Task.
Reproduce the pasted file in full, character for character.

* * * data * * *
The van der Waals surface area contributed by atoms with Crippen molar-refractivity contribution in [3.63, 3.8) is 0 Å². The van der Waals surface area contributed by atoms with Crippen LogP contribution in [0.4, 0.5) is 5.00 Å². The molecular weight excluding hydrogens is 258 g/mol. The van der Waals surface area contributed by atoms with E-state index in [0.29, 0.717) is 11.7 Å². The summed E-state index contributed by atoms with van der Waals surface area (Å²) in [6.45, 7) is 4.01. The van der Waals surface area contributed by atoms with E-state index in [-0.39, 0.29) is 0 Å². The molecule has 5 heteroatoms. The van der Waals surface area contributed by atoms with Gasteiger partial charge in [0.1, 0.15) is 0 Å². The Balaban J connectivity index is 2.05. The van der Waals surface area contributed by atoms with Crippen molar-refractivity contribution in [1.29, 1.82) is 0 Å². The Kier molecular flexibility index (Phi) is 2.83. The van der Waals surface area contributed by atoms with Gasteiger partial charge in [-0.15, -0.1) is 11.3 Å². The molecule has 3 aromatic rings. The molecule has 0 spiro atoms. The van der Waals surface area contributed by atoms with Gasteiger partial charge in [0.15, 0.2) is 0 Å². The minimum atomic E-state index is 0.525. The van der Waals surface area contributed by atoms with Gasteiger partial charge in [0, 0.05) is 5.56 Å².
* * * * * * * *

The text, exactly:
The van der Waals surface area contributed by atoms with Crippen molar-refractivity contribution in [3.63, 3.8) is 0 Å². The van der Waals surface area contributed by atoms with Crippen LogP contribution in [0.4, 0.5) is 5.00 Å². The molecular weight excluding hydrogens is 258 g/mol. The van der Waals surface area contributed by atoms with E-state index in [0.29, 0.717) is 11.7 Å². The summed E-state index contributed by atoms with van der Waals surface area (Å²) in [6.45, 7) is 4.01. The van der Waals surface area contributed by atoms with E-state index in [-0.39, 0.29) is 0 Å². The molecule has 5 heteroatoms. The van der Waals surface area contributed by atoms with Gasteiger partial charge in [0.1, 0.15) is 0 Å². The Balaban J connectivity index is 2.05. The van der Waals surface area contributed by atoms with Crippen molar-refractivity contribution in [1.29, 1.82) is 0 Å². The Kier molecular flexibility index (Phi) is 2.83. The van der Waals surface area contributed by atoms with Gasteiger partial charge in [-0.15, -0.1) is 11.3 Å². The molecule has 3 aromatic rings. The molecule has 0 spiro atoms. The van der Waals surface area contributed by atoms with Gasteiger partial charge in [0.15, 0.2) is 0 Å². The minimum atomic E-state index is 0.525. The van der Waals surface area contributed by atoms with Gasteiger partial charge in [0, 0.05) is 5.56 Å².